HERNDON, Va. — Omar Shoheiber, managing partner of My Dr’s Pharmacy — a member of the CARE Pharmacies cooperative — has spent a significant part of his career in health outcomes research and in medical education, where most of the programs he ran attempted to impact health outcomes at the point of care.
“Our medical education programs were often funded by the pharmaceutical industry, and the target audience was providers (physicians, nurses, pharmacists, etc.) and patients/consumers. My current pharmacy career came due to my passion in creating processes and services that improve health outcomes,” he says.
He notes that Mike Wysong, the president of the chain, has been a tremendous support to helping them figure out how to bring value to every interaction they make. “Mike does a great job challenging us to think different and act different. He is very keen on helping us understand the challenges and opportunities so we can make the right decisions and never be afraid of failure.”
He says the pandemic was an opportunity to service the community and to demonstrate what pharmacists can do when or if they are given the opportunity. “As the pandemic evolved through its various phases we had to anticipate, prepare and offer the services that are needed at that moment. Our staff understood their role as frontline health care providers. They never hesitated to provide the services needed.”
Shoheiber cites a number of things the pharmacy did. “Early in the pandemic, as the community shut down. In this phase of the pandemic, our team focused on creating safe and convenient ways to access required products and services. We offered expanded free medication delivery; procured needed PPE supplies; engaged the community in education efforts that emphasized safety; educated the community on the importance of healthy living to reduce the risk of severe COVID outcomes; and established convenient COVID testing services.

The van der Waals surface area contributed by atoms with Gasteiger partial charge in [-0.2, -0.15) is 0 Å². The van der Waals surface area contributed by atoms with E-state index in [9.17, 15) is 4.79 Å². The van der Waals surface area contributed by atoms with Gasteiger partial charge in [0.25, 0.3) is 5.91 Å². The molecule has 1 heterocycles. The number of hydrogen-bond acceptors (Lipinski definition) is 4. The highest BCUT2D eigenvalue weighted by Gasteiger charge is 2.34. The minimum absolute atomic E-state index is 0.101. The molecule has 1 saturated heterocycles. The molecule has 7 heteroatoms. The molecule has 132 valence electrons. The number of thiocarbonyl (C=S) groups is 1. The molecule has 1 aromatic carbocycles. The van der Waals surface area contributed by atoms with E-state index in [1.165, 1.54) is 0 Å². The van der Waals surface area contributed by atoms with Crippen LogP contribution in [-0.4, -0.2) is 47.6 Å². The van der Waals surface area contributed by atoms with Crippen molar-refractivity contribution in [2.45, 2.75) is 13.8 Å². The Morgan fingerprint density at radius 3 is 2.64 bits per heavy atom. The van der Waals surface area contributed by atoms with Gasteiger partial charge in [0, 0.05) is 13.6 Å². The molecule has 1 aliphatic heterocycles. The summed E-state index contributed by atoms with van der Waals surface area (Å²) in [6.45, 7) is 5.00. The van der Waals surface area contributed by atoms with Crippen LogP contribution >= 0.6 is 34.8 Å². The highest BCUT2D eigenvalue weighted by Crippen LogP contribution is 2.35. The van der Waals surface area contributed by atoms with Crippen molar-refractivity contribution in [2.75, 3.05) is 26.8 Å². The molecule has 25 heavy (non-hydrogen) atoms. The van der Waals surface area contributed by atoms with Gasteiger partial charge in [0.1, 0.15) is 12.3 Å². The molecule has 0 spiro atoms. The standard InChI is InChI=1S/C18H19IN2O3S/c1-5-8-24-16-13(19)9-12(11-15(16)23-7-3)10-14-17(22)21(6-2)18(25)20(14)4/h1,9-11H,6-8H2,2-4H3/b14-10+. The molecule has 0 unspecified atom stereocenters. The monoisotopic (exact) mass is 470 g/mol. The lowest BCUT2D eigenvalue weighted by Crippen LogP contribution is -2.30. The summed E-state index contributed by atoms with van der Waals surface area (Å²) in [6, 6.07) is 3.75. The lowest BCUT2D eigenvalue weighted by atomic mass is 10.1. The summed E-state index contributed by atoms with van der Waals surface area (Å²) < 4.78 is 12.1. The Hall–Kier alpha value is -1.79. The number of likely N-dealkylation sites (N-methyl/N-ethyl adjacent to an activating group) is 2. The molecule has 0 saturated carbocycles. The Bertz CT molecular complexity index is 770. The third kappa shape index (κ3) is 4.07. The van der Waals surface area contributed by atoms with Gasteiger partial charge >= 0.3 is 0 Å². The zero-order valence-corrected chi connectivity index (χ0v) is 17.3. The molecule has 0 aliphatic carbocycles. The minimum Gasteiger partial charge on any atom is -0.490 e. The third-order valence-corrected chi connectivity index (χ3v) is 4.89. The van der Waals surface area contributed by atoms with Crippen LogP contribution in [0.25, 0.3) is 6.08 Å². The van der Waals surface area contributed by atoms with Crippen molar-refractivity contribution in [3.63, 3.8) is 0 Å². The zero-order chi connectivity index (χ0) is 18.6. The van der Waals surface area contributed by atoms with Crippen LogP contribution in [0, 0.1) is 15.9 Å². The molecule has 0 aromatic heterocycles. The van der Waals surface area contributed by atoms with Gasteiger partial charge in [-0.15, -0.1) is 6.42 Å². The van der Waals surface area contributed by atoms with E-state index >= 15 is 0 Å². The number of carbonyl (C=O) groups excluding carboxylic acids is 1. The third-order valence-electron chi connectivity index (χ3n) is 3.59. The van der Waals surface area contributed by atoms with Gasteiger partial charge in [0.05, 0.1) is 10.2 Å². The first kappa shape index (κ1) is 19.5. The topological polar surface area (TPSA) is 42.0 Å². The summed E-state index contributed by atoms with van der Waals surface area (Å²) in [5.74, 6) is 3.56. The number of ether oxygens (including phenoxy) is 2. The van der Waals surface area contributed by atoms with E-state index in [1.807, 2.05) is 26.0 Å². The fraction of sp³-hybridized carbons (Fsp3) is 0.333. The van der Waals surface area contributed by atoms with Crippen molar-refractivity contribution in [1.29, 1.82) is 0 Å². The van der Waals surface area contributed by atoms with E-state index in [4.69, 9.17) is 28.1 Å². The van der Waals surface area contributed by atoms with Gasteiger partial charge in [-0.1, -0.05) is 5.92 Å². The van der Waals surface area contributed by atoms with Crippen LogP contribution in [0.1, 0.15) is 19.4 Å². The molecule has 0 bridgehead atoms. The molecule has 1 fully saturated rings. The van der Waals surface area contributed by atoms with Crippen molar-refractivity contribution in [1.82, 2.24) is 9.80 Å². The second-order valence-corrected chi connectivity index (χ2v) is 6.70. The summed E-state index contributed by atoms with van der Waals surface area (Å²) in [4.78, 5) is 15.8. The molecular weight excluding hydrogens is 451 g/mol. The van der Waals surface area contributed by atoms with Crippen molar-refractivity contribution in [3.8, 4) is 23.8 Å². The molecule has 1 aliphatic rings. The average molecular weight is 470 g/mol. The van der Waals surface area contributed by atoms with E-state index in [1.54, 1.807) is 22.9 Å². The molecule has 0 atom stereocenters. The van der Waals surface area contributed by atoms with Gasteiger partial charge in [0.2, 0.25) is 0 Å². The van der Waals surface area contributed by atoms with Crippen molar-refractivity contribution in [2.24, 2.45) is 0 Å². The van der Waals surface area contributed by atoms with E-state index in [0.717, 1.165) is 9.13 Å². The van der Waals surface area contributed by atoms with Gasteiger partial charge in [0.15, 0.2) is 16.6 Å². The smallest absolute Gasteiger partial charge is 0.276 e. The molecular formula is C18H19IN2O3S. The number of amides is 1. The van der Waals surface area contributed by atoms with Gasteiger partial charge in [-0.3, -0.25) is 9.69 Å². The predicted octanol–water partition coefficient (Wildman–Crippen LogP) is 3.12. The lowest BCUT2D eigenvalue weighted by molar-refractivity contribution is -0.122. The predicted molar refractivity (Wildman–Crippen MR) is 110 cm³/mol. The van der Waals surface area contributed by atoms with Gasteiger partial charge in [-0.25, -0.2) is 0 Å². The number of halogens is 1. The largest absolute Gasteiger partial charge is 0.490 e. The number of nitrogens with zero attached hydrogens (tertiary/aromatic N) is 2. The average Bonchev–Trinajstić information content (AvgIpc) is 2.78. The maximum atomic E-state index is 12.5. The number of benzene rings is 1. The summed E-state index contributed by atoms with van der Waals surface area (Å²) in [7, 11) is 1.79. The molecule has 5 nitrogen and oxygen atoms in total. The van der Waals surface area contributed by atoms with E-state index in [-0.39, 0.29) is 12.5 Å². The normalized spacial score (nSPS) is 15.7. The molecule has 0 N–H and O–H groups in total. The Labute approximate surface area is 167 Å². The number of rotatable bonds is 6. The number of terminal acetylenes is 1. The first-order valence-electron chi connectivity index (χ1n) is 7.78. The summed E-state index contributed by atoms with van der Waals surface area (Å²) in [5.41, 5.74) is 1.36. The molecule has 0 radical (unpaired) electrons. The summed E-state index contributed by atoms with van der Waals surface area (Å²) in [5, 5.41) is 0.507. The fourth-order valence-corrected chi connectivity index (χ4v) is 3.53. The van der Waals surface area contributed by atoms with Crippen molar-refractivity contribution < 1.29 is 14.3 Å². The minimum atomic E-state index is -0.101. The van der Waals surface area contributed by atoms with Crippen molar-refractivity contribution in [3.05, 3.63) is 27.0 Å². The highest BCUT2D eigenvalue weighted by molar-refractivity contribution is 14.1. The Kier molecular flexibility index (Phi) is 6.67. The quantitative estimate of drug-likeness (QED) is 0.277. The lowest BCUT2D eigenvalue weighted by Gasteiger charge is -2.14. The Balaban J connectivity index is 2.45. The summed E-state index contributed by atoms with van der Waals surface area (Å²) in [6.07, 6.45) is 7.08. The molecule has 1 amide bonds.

“In addition, with vaccine rollout, we partnered with our local health department to ensure safe and equitable vaccine administration in our community.” Their activities included:
- Invested in staff training and the infrastructure needed to play a significant role in COVID vaccines. This included the procurement of deep freezers and the establishment of a stand-alone vaccine clinic that gave them the space needed to administer a high volume of vaccines.
- Recruited and trained a group of nurses to support their vaccine efforts.
- Established a partnership and a collaboration agreement with a local nursing school (George Washington University) to support their vaccination efforts.
- Developed partnerships with local faith-based organizations to support community awareness efforts.
- Evolved partnerships with state and local health departments to support their community vaccine efforts. “Frankly, we had to prove ourselves and demonstrate what we can do for our local community. Once we did that, state and local health care departments started to reach out to us for consultation, rollout of various programs and support of various activities.”
- Established relationships with local community centers, assisted living facilities and other organizations servicing vulnerable populations to hold vaccination events.
Shoheiber says his team was very effective in coping with the COVID realities for the following reason. “We understood the threat facing our community and our duty or role to bring our community back to health. This was a war, and we were soldiers in this war. We needed to study, think, innovate, take risks and act. Frankly, we often had very little time to do that. Our community came to us for help, and we had to deliver. Remember, this was the time when many physician offices shut down, and access to health care was limited. We were it. We were accessible. We never shut down. So people came to us for information, support, services, etc.”